Web-Based Manufacturability Analysis


Main Participants: Satyandra K. Gupta, Ramakrishna Arni, and Yusheng Chen

Sponsors: This project was sponsored by the National Science Foundation and the National Institute for Standards and Technology. We also received in-kind support from Galorath Inc. for this project.

Keywords: Manufacturability Analysis and Web-Based Services

Motivation

With the advent of high speed networking technology and recent advances in information modeling area, we are entering into a new era of a global manufacturing economy connected through Internet. In tomorrow's marketplace, companies and individuals will be able to buy and sell manufacturing services on the Internet. The key technology to realize this vision will be a brokering technology that will provide match making services between manufacturing service providers and designers. Such services will register and manage manufacturing services---allowing designers to locate and access highly advanced manufacturing services. To ensure that the part being submitted is manufacturable, the brokering agency will need to provide manufacturability analysis service. Such a service will be used by designers to ensure that the proposed design can be manufactured by the selected process provider.

We need a framework for developing and deploying a variety of web-based manufacturability analysis services. These services will range from a service for providing manufacturability advice during design embodiment to a service for evaluation of detailed designs against specific processes.

Main Results and Their Anticipated Impact

We have developed two web-based manufacturability analysis services in this project.

A web-based manufacturability analysis service for solid freeform fabrication. We have developed a manufacturability analysis system that allows designers to analyze manufacturability of parts produced using Solid Freeform Fabrication (SFF) processes with flatness tolerance requirements on the part. SFF processes approximate objects using layers; therefore the part being produced exhibits staircase effect. The extent of this staircase effect depends on the angle between the build orientation and the face normal. Our service primarily serves two different types of users --- process providers and designers. Process providers register their process's capabilities and constraints with our service. Designers upload the geometry and tolerance information to our server and select a process from the list of registered processes and perform an analysis of the feasibility of manufacturing the part using the selected process. Our service also offers suggestions for improving manufacturability of difficult to produce parts. We use a two-step approach to perform the manufacturability analysis. We first analyze each specified tolerance on the part and identify the set of feasible build directions that can be used to satisfy that tolerance. As a second step, we take the intersection of all sets of feasible build directions to identify the set of build directions that can simultaneously satisfy all specified tolerance requirements. If there is at least one build direction that can satisfy all tolerance requirements, then the part is considered manufacturable. Otherwise, the part is considered not manufacturable. We also have developed an algorithm to formulate redesign suggestions that can propose suitable modifications to the part design so that a non-manufacturable part can become manufacturable. Our research is expected to help (1) designers in eliminating manufacturing problems and selecting the right SFF process, and (2) process providers in selecting a build direction that can meet all design tolerance requirements.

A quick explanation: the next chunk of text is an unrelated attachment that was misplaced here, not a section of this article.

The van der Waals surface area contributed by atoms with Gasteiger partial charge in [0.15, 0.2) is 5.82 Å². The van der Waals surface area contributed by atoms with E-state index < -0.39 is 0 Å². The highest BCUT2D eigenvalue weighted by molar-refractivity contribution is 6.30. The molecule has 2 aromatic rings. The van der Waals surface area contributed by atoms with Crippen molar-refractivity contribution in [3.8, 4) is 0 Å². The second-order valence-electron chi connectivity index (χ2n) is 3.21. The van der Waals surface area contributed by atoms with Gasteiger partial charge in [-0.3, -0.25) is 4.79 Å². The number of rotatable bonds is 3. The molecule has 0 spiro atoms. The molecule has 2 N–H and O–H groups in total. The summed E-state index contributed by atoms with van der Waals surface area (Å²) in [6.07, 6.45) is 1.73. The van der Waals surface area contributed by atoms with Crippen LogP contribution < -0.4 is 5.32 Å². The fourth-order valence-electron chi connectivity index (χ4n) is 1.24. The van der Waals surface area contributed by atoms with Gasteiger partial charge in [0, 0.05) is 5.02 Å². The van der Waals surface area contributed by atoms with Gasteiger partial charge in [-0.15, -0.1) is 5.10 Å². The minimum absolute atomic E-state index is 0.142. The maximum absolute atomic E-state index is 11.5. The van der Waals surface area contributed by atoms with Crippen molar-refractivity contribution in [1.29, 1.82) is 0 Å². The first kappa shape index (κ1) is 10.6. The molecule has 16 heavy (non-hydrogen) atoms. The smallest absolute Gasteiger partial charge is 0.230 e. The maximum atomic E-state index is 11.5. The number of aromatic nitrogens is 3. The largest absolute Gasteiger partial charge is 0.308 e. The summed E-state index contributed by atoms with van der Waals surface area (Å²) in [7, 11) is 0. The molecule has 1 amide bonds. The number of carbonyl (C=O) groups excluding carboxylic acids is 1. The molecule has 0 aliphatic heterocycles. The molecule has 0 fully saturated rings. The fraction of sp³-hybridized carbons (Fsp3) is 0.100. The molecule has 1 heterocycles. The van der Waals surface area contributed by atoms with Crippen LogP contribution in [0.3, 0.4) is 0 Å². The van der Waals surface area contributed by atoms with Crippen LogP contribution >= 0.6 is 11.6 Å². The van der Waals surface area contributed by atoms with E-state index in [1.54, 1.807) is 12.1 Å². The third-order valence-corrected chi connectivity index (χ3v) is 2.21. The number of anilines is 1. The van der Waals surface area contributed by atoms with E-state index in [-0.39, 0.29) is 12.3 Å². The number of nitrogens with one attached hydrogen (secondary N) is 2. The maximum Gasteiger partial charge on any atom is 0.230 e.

A web-based process material advisory system. We have developed a systematic approach to material and process selection during embodiment design of mechanical components. We follow a three-step approach to process and material selection. We first generate combinations of materials and primary processes. Then, we find the set of non-dominated sequences for each combination found in the first step by adding secondary and tertiary processes to meet detailed form requirements and pruning dominated sequences. Finally, designers can use our cost analysis functions to compare different non-dominated sequences to select the final combination of material and process sequence. We have implemented our approach and algorithms in a prototype web-based system called WiSeProM (Wizard for Selecting Processes and Materials). Our system demonstrates the following:
We believe that our system will allow designers to explore a large number of material and process options during the embodiment design stage and to select the most cost-effective combination. By selecting the material and process combination during the early design stages, designers can ensure that the detailed design is compatible with all of the process constraints for the selected processes.

Related Publications

The following papers provide more details on the above-described results.
Some of these papers are available at the publications section of the website.

Contact

For additional information and to obtain copies of the above papers please contact:

Dr. Satyandra K. Gupta
Department of Mechanical Engineering and Institute for Systems Research
2135 Martin Hall
University of Maryland
College Park, Md-20742
Phone: 301-405-5306
FAX: 301-314-9477

WWW: http://www.glue.umd.edu/~skgupta/